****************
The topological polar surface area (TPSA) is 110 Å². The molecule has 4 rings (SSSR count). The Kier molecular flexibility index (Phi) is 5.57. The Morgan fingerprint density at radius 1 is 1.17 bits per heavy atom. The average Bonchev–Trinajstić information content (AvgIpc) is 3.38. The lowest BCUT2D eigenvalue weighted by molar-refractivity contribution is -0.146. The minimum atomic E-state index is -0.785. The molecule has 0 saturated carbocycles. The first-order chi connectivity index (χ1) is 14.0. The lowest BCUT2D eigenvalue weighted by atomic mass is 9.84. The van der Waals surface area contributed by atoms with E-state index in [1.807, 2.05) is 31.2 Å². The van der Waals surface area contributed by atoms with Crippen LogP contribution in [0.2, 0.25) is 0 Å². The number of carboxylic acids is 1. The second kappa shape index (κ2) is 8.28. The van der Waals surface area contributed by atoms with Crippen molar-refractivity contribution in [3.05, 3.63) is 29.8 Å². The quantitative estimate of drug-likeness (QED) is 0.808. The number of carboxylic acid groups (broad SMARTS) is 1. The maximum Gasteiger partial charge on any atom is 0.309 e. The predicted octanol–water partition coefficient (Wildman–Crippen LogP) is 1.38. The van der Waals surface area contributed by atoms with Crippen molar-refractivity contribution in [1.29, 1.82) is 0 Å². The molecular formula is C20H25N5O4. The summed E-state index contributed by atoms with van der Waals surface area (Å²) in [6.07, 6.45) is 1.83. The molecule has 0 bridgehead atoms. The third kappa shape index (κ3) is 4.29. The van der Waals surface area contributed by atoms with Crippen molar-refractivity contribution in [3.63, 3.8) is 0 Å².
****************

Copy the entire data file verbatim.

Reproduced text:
The topological polar surface area (TPSA) is 110 Å². The molecule has 4 rings (SSSR count). The Kier molecular flexibility index (Phi) is 5.57. The Morgan fingerprint density at radius 1 is 1.17 bits per heavy atom. The average Bonchev–Trinajstić information content (AvgIpc) is 3.38. The lowest BCUT2D eigenvalue weighted by molar-refractivity contribution is -0.146. The minimum atomic E-state index is -0.785. The molecule has 0 saturated carbocycles. The first-order chi connectivity index (χ1) is 14.0. The lowest BCUT2D eigenvalue weighted by atomic mass is 9.84. The van der Waals surface area contributed by atoms with E-state index in [1.807, 2.05) is 31.2 Å². The van der Waals surface area contributed by atoms with Crippen LogP contribution in [0.2, 0.25) is 0 Å². The number of carboxylic acids is 1. The second kappa shape index (κ2) is 8.28. The van der Waals surface area contributed by atoms with Crippen molar-refractivity contribution in [3.05, 3.63) is 29.8 Å². The quantitative estimate of drug-likeness (QED) is 0.808. The number of carboxylic acid groups (broad SMARTS) is 1. The maximum Gasteiger partial charge on any atom is 0.309 e. The predicted octanol–water partition coefficient (Wildman–Crippen LogP) is 1.38. The van der Waals surface area contributed by atoms with Crippen molar-refractivity contribution in [1.29, 1.82) is 0 Å². The molecular formula is C20H25N5O4. The summed E-state index contributed by atoms with van der Waals surface area (Å²) in [6.07, 6.45) is 1.83. The molecule has 0 bridgehead atoms. The third kappa shape index (κ3) is 4.29. The van der Waals surface area contributed by atoms with Crippen molar-refractivity contribution in [3.63, 3.8) is 0 Å².